Pebble’s Steel Facelift Wants To Make Smartwatches Cool [CES 2014]



CES 2014 bug LAS VEGAS — Not to be confused with “Blue Steel” from Zoolander, the Pebble smartwatch brand is branching out into the more premium, classic world of timepieces with Pebble Steel.

Announced today at CES, Pebble’s new watch has the same OS current owners know, but the physical materials have been upgraded from plastic to CNC-machined stainless steel. With a new developer SDK and its own app store on the near horizon, Pebble is leading the smartwatch race. But does it have what it takes to make the smartwatch cool?

Pebble Smartwatch Gets Its Own App Store Next Year



The Pebble smartwatch started as a project on Kickstarter and has now shipped over 190,000 units. While select partners like Yelp and Foursquare have been working with Pebble to create apps for the platform, Pebble is announcing that it will be introducing an official app store of its own in 2014.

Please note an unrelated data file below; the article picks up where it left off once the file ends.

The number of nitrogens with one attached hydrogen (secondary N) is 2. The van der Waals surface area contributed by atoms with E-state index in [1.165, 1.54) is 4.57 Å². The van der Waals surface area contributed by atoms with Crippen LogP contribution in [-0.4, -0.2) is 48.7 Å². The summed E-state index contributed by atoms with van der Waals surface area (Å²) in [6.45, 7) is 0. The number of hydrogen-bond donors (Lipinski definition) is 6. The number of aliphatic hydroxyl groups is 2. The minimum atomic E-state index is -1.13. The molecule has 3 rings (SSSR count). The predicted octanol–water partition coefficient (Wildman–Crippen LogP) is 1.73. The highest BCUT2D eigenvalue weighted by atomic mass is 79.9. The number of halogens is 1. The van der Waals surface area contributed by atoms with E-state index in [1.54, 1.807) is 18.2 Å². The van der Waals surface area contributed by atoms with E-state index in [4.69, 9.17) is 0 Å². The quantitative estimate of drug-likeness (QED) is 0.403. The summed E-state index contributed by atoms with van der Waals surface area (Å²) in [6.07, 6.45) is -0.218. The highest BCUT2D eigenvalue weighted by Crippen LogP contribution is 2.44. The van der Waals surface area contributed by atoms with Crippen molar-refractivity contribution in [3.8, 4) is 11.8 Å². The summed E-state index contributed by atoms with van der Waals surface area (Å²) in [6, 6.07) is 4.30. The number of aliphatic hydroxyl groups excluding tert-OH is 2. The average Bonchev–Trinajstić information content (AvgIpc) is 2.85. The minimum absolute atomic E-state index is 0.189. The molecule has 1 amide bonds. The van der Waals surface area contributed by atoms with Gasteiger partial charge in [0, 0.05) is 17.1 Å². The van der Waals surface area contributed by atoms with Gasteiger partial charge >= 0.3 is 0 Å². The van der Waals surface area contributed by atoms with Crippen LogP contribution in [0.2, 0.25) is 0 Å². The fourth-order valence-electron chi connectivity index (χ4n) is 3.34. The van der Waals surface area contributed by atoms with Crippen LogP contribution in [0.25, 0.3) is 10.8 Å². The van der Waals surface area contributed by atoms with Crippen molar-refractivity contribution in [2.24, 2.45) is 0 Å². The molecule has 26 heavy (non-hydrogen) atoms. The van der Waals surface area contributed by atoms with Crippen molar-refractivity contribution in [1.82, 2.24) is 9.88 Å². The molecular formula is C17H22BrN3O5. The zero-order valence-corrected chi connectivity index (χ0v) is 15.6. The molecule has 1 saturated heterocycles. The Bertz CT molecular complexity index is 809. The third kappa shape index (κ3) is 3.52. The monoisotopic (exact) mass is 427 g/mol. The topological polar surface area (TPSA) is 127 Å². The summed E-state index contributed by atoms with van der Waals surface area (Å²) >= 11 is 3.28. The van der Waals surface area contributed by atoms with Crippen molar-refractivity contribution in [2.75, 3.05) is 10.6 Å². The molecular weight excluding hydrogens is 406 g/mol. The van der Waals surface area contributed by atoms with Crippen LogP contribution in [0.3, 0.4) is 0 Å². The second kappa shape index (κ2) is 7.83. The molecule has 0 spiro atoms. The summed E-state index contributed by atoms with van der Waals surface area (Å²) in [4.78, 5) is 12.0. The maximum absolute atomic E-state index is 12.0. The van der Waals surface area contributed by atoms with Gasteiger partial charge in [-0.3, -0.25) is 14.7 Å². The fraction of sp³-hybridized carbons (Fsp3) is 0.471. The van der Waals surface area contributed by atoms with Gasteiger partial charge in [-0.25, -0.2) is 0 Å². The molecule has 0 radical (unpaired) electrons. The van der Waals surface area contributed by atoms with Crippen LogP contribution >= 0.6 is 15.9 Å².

Developers will be able to submit and sell apps in what Pebble is calling a “first-of-its-kind wearable tech application directory.” Like Apple’s App Store, Pebble owners will be able to browse for apps to install from the Pebble iOS and Android companion apps.

Last month Pebble released its 2.0 SDK that gives devs access to the device’s accelerometer and full support for iOS 7’s enhanced Notification Center. You can order a Pebble online for $150.

Source: Pebble

Pebble Smartwatch App Finally Gets Support For Email Notifications In iOS


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For iOS users, the Pebble Smartwatch has largely existed as an exercise in frustration. While Android users can tie the Pebble Smartwatch into their smartphone’s central nervous system in all kinds of ways, the feature set of the e-ink proto-iWatch has been comparatively worse.

Case in point? Pebble Smartwatch owners who have an iPhone in their pocket couldn’t even get email notifications on the face of their watch. That’s a big deal: getting notified of new emails is seemingly one of the big things you’d want a second screen on your wrist to do. Luckily, that’s being rectified.